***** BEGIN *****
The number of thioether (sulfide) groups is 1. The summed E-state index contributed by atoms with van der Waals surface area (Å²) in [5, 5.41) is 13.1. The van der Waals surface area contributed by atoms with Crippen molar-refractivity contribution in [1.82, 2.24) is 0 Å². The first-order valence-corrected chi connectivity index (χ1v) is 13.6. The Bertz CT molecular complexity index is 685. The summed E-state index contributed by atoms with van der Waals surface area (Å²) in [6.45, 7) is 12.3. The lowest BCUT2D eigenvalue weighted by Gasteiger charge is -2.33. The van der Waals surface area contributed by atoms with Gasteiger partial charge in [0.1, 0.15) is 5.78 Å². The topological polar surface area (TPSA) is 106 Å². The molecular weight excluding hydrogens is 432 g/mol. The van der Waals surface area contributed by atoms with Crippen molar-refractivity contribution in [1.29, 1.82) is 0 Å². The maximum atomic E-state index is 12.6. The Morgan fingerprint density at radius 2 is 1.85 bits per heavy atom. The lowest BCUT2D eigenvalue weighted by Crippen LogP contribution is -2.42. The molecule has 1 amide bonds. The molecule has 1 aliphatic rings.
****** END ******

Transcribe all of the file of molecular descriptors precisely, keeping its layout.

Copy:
The number of thioether (sulfide) groups is 1. The summed E-state index contributed by atoms with van der Waals surface area (Å²) in [5, 5.41) is 13.1. The van der Waals surface area contributed by atoms with Crippen molar-refractivity contribution in [1.82, 2.24) is 0 Å². The first-order valence-corrected chi connectivity index (χ1v) is 13.6. The Bertz CT molecular complexity index is 685. The summed E-state index contributed by atoms with van der Waals surface area (Å²) in [6.45, 7) is 12.3. The lowest BCUT2D eigenvalue weighted by Gasteiger charge is -2.33. The van der Waals surface area contributed by atoms with Gasteiger partial charge in [0.1, 0.15) is 5.78 Å². The topological polar surface area (TPSA) is 106 Å². The molecular weight excluding hydrogens is 432 g/mol. The van der Waals surface area contributed by atoms with Crippen molar-refractivity contribution in [1.29, 1.82) is 0 Å². The maximum atomic E-state index is 12.6. The Morgan fingerprint density at radius 2 is 1.85 bits per heavy atom. The lowest BCUT2D eigenvalue weighted by Crippen LogP contribution is -2.42. The molecule has 1 amide bonds. The molecule has 1 aliphatic rings.